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BMC Public Health. 2012; 12: 14.
Published online Jan 6, 2012. doi:  10.1186/1471-2458-12-14
PMCID: PMC3276432
A cross-sectional survey of prevalence and correlates of suicidal ideation and suicide attempts among prisoners in New South Wales, Australia
Sarah Larney,corresponding author1,2 Libby Topp,3 Devon Indig,1,4 Colmán O'Driscoll,5,6 and David Greenberg5,6
1Centre for Health Research in Criminal Justice, Justice Health and Forensic Mental Health Network, Sydney, Australia
2National Drug and Alcohol Research Centre, University of New South Wales, Sydney, Australia
3The Kirby Institute (formerly the National Centre in HIV Epidemiology and Clinical Research), University of New South Wales, Sydney, Australia
4School of Public Health and Community Medicine, University of New South Wales, Sydney, Australia
5Statewide Forensic Mental Health, Justice Health and Forensic Mental Health Network, Sydney, Australia
6School of Psychiatry, University of New South Wales, Sydney, Australia
corresponding authorCorresponding author.
Sarah Larney: s.larney/at/unsw.edu.au; Libby Topp: ltopp/at/kirby.unsw.edu.au; Devon Indig: devon.indig/at/justicehealth.nsw.gov.au; Colmán O'Driscoll: colman.odriscoll/at/minister.nsw.gov.au; David Greenberg: david.greenberg/at/justicehealth.nsw.gov.au
Received October 18, 2011; Accepted January 6, 2012.
Abstract
Background
We aimed to estimate the prevalence of suicidal ideation and suicide attempt among prisoners in New South Wales, Australia; and, among prisoners reporting suicidal ideation, to identify factors associated with suicide attempt.
Methods
A cross-sectional design was used. Participants were a random, stratified sample of 996 inmates who completed a telephone survey. The estimated population prevalence of suicidal ideation and suicide attempt were calculated and differences by sex and Aboriginality were tested using χ2 tests. Correlates of suicidal ideation and suicide attempt were tested using logistic regression.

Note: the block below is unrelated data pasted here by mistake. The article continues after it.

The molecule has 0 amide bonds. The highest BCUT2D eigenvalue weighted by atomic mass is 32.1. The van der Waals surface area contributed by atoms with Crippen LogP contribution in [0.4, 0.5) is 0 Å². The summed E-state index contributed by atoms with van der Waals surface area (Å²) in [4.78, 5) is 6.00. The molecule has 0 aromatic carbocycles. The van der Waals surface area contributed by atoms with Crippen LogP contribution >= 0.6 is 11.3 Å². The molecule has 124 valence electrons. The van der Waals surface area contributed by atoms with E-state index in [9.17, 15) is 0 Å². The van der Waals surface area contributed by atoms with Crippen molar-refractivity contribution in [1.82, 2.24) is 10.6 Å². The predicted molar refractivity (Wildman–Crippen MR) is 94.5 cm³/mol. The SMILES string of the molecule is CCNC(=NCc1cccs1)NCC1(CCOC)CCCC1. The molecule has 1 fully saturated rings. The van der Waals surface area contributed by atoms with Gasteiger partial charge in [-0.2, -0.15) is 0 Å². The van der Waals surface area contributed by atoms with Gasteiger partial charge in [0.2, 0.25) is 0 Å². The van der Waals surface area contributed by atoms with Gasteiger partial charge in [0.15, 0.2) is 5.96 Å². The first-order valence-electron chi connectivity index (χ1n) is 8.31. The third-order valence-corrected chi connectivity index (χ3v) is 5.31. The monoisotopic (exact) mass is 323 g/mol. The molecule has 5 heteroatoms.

Results
One-third of inmates reported lifetime suicidal ideation and one-fifth had attempted suicide. Women and Aboriginal participants were significantly more likely than men and non-Aboriginal participants, respectively, to report attempting suicide. Correlates of suicidal ideation included violent offending, traumatic brain injury, depression, self-harm, and psychiatric hospitalisation. Univariate correlates of suicide attempt among ideators were childhood out-of-home care, parental incarceration and psychiatric hospitalization; however, none of these remained significant in a multivariate model.
Conclusions
Suicidal ideation and attempts are highly prevalent among prisoners compared to the general community. Assessment of suicide risk is a critical task for mental health clinicians in prisons. Attention should be given to ensuring assessments are gender- and culturally sensitive. Indicators of mental illness may not be accurate predictors of suicide attempt. Indicators of childhood trauma appear to be particularly relevant to risk of suicide attempt among prisoners and should be given attention as part of risk assessments.
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